Retailers are now learning what millions of thighs have been telling their female owners for years: The only size eights in their closets are their shoes.
At long last, women who don't wear standard misses' sizes from two to 14 are finding current, high-quality fashions that fit their fuller figures. Select boutique chains such as August Max Woman and the Forgotten Woman have catered to the larger customer since the mid-1980s. But now such upscale department stores as Saks Fifth Avenue and Lord and Taylor have taken large sizes front and center with designer and better sportswear labels.
For example, later this summer Saks in the Dallas Galleria plans to open Salon Z, an in-store boutique of designs by Adrienne Vittadini, Albert Nipon, Adolfo, Mary McFadden and more.
It's a revolution too late in coming for many.
"The customer base has always been there, but it has been ignored," says Karen Fullem, general manager for large sizes at the For You division of Speigel Inc. "But now, as business becomes more difficult, people are looking for more opportunities to improve the balance sheet."
At last, the larger woman is an asset to stores, instead of the customer once banished to the basement.
The statistics finally caught the attention of manufacturers and stores desperate for business. Plus-size women make up nearly one-third of the country's female population but account for only 15 percent of apparel purchases -- an imbalance the clothing industry now is trying to correct.
In the past decade, large-size sales have grown from $2 billion to $10 billion annually.
In 1990, plus sizes increased in sales 25 percent, while misses' and children's clothing sales increased only 7 percent.
Stores and manufacturers tapped into a willing market. Many women say they didn't buy because they couldn't find anything they really liked. The plus-size woman's problems may be fewer, but they aren't over.
"I think it's made a big turnaround in the past few years," says plus-size customer Lana Adams, a hair and makeup artist with the Kim Dawson Agency in Dallas. "It used to be all polyester pants, but now it's more current." Ms. Adams puts together her casual outfits from The Gap's men's and women's departments and a new line of sportswear at Lane Bryant. She still avoids department stores.
"They're terrible for large sizes. I'm 30 and I feel a lot of the department stores go toward the older generation," Ms. Adams says. She shops around a lot to create outfits, whether it's a sheer shirt from Neiman Marcus or shorts from The Gap.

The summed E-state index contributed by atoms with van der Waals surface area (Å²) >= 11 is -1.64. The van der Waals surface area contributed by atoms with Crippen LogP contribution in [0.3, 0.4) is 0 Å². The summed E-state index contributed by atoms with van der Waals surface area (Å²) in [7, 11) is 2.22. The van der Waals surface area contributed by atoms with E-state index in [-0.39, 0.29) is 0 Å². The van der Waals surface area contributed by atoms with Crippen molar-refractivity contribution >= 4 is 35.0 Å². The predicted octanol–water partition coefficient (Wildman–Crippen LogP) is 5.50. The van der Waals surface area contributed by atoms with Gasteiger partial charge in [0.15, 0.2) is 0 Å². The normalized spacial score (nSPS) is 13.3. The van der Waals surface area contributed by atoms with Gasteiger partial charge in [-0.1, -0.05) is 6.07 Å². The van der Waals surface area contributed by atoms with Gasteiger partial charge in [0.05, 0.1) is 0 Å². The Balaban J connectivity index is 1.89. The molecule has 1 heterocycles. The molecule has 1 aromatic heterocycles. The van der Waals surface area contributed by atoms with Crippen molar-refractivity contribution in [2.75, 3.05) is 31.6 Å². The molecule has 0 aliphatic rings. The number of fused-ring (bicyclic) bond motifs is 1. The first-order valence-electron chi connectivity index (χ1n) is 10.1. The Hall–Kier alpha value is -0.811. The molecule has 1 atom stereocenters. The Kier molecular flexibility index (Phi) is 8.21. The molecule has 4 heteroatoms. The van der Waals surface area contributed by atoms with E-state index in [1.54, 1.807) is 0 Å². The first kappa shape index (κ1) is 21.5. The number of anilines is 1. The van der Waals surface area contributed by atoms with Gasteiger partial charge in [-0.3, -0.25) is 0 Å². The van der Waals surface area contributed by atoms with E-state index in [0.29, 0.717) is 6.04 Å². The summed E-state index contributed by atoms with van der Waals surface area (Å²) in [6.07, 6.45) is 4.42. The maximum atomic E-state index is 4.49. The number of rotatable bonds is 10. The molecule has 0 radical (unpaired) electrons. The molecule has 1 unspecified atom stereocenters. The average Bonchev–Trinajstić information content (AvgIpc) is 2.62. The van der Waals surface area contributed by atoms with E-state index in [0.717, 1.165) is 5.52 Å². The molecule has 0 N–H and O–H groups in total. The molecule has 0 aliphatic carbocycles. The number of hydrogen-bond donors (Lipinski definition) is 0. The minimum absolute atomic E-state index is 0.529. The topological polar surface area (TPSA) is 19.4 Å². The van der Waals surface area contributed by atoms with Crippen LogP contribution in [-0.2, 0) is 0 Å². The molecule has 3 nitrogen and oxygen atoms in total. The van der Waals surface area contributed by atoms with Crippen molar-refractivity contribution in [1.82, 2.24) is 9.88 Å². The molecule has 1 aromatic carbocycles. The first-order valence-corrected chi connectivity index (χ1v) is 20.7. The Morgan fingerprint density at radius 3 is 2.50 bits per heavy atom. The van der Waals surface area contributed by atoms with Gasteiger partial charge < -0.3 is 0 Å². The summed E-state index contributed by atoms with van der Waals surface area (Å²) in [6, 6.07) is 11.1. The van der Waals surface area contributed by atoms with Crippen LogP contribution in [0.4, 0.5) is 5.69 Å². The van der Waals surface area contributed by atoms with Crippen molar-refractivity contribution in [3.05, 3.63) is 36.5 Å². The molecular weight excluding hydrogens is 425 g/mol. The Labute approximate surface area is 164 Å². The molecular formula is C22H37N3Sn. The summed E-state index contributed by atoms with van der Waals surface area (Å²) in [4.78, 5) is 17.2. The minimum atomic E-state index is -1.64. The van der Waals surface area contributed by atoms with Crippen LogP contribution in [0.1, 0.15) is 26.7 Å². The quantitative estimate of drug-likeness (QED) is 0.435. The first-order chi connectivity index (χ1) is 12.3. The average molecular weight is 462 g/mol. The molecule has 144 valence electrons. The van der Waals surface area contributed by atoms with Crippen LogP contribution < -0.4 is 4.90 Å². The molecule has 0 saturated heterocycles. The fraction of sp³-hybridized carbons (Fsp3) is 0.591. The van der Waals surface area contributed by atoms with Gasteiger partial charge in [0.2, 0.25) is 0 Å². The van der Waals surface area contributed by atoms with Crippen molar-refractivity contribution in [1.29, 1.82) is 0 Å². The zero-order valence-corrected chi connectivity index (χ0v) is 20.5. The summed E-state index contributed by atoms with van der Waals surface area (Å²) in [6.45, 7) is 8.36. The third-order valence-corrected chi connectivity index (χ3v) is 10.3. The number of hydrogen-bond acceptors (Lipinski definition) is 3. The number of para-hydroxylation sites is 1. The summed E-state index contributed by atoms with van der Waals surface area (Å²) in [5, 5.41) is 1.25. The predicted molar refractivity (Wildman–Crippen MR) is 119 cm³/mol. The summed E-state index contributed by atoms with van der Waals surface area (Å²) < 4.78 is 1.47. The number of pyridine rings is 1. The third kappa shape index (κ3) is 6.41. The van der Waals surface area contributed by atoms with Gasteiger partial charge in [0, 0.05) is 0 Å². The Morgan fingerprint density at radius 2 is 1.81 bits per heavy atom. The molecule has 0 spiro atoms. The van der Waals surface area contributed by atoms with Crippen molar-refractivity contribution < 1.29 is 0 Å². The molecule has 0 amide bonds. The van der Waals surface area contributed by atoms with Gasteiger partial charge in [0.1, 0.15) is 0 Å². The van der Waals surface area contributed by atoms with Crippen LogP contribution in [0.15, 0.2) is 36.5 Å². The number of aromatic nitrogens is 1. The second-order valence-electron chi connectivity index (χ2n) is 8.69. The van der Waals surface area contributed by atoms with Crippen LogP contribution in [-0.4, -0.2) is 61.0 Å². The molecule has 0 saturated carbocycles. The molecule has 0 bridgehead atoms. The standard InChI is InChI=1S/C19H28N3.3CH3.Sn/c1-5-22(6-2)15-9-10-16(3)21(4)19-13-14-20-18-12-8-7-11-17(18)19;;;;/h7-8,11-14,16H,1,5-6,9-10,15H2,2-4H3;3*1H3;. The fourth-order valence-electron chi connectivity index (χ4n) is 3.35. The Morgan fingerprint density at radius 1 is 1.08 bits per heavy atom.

"I think they're just now realizing that large people want to be fashionable, too," says Ms. Adams.
Plus-size women with an eye toward cutting-edge designs have been the most deprived. As the fashion editor of the Houston Chronicle, Linda Gillan Griffin often sees trends bypass the plus-size departments.
"Generally, I find large-size designers aren't keeping up with the styles," says Ms. Gillan Griffin. "Everything has been so gaudy for large-size women. You go into these stores and it looks like the inside of a circus tent."
Style is only part of the challenge.
Adding insult to injury, many plus-size designs have been cheap -- in quality as well as price.
But that's changing, too. Expensive designers such as Gianni Versace, Pauline Trigere, Givenchy, Bob Mackie, Oscar de la Renta and Geoffrey Beene now have large-size lines -- but at a price. Their items sell for between $600 and $8,000.
Virtually every store that has opened or expanded its plus-size department has enjoyed unexpected sales, retailers say. The response has been just as positive among stores such as August Max Woman that offer merchandise in the upper-moderate price range.
"When we open a new store, our sales are huge. Customers come in and spend $1,000 easily," says Marie Mager-Prager, a vice president at August Max Woman. "Then they come back and build their wardrobes." The store's average-priced dress LTC sells for about $110; suits, $200; and pants and skirts are about $55.
Liz Claiborne's 3-year-old Elisabeth division has become the largest brand name in the plus-size industry. Linda Larsen-German, president of the division, says initial sales exceeded the company's expectations "by a lot."
The secret to success has been in giving the larger woman fashions similar to her misses-sized sisters, says Shari Dillard, a fashion specialist who stages shows and seminars for plus-size women. She recently hosted spring wardrobe seminars at some Dallas-area Dillard's stores.
"They're giving us style. Manufacturers have figured out that what large sizes want is what missy wants," says Ms. Dillard, 31, who also wears a plus size.
But even as the questions of quality and style move closer to a solution, not all the glitches are gone.